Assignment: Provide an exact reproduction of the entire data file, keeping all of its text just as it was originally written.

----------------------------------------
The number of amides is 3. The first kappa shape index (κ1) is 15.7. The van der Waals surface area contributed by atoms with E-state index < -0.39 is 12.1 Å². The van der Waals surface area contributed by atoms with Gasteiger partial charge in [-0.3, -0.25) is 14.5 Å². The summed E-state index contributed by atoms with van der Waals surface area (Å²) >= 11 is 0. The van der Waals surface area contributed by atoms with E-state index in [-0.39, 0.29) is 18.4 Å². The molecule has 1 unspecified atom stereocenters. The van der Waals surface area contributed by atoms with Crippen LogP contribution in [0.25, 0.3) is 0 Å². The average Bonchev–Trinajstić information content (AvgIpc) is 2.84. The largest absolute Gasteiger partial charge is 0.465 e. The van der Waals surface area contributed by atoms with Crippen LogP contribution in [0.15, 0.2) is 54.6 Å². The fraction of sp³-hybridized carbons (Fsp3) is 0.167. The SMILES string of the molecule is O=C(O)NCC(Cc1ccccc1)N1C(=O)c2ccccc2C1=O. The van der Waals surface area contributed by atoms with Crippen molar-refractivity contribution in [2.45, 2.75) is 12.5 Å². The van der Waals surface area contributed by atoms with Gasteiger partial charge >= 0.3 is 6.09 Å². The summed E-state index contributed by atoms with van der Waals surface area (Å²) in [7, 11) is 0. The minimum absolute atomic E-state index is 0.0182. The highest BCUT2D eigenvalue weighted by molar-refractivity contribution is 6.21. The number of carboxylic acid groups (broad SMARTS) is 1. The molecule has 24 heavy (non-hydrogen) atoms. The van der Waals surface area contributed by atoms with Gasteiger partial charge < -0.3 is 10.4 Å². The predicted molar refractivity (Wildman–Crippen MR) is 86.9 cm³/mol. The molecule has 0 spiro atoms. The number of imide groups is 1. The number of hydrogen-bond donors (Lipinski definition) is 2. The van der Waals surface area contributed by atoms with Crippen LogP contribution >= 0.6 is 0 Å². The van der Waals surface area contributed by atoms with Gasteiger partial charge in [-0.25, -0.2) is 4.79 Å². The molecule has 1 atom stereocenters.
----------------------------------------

The number of amides is 3. The first kappa shape index (κ1) is 15.7. The van der Waals surface area contributed by atoms with E-state index < -0.39 is 12.1 Å². The van der Waals surface area contributed by atoms with Gasteiger partial charge in [-0.3, -0.25) is 14.5 Å². The summed E-state index contributed by atoms with van der Waals surface area (Å²) >= 11 is 0. The van der Waals surface area contributed by atoms with E-state index in [-0.39, 0.29) is 18.4 Å². The molecule has 1 unspecified atom stereocenters. The van der Waals surface area contributed by atoms with Crippen LogP contribution in [0.25, 0.3) is 0 Å². The average Bonchev–Trinajstić information content (AvgIpc) is 2.84. The largest absolute Gasteiger partial charge is 0.465 e. The van der Waals surface area contributed by atoms with Crippen LogP contribution in [0.15, 0.2) is 54.6 Å². The fraction of sp³-hybridized carbons (Fsp3) is 0.167. The SMILES string of the molecule is O=C(O)NCC(Cc1ccccc1)N1C(=O)c2ccccc2C1=O. The van der Waals surface area contributed by atoms with Crippen molar-refractivity contribution in [2.45, 2.75) is 12.5 Å². The van der Waals surface area contributed by atoms with Gasteiger partial charge >= 0.3 is 6.09 Å². The summed E-state index contributed by atoms with van der Waals surface area (Å²) in [7, 11) is 0. The minimum absolute atomic E-state index is 0.0182. The highest BCUT2D eigenvalue weighted by molar-refractivity contribution is 6.21. The number of carboxylic acid groups (broad SMARTS) is 1. The molecule has 24 heavy (non-hydrogen) atoms. The van der Waals surface area contributed by atoms with Gasteiger partial charge < -0.3 is 10.4 Å². The predicted molar refractivity (Wildman–Crippen MR) is 86.9 cm³/mol. The molecule has 0 spiro atoms. The number of imide groups is 1. The number of hydrogen-bond donors (Lipinski definition) is 2. The van der Waals surface area contributed by atoms with Crippen LogP contribution >= 0.6 is 0 Å². The van der Waals surface area contributed by atoms with Gasteiger partial charge in [-0.25, -0.2) is 4.79 Å². The molecule has 1 atom stereocenters.